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Top 6 Reasons Why Teachers Quit Their Job in the Philippines

Why Teachers Quit Their Job

I have been in the teaching industry for almost 10 years already (5 years as a part-timer college instructor and 5 years in DepEd as a permanent teacher) and I have seen all the ups and downs of my colleagues in the field.  If you are a teacher, it is expected that you are one of the best and you have to give your expertise to the school that hired you in return. Most teachers, if not all are used to the norms in the teaching industry and every teacher alike, young and old are given the same and equal amount of compensation respectively. There are teachers who are happy and contented and there are also opposite ones.

Teachers here in the Philippines are quite respected by most of their students and it is a fulfillment and happiness if their students value them like their own parents.  As a teacher, it is expected that you are an epitome of values and it is your duty to mold your students and prepare them for a better future.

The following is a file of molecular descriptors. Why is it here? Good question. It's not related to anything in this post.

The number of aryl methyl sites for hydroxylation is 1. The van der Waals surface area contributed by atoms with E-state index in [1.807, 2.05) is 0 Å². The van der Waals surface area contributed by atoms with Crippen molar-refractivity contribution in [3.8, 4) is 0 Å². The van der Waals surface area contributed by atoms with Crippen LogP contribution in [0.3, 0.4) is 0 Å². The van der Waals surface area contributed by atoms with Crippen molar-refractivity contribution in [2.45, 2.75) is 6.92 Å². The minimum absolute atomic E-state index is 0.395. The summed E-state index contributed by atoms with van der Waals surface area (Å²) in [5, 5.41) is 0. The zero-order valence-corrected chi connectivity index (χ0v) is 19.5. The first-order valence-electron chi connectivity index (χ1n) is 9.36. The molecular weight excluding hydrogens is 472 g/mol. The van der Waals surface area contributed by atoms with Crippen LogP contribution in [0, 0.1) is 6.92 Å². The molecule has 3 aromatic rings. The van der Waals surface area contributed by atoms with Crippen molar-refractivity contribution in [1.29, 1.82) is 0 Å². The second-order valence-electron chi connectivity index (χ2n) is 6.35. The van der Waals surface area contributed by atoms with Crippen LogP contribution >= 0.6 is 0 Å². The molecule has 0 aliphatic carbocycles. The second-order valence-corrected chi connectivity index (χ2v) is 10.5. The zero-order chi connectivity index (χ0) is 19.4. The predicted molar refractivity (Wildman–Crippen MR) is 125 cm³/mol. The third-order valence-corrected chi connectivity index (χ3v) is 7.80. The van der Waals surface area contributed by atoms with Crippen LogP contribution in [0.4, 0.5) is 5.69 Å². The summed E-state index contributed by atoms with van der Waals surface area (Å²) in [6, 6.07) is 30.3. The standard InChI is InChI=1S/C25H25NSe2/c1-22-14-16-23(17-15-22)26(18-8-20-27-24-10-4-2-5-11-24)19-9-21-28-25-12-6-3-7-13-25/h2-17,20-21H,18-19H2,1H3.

I can say that the life of a teacher is really different and challenging. If you are a permanent teacher in the government of the Philippines then you are most likely to receive all the benefits entitled to a regular teacher, good enough to feed your folks.  You may think teachers are that lucky to have a permanent source of income but sometimes I cannot stop myself from asking why are there teachers who quit/resigned/give-up their items that easily? Don’t they regret giving up their post when everybody wants to become and be a part of the DepEd family (fresh licensure passers are very eager to be ranked and be hired)? With these questions in my mind, I have come up with these 6 (six) main reasons why there are a lot of teachers who quit their post despite permanent status.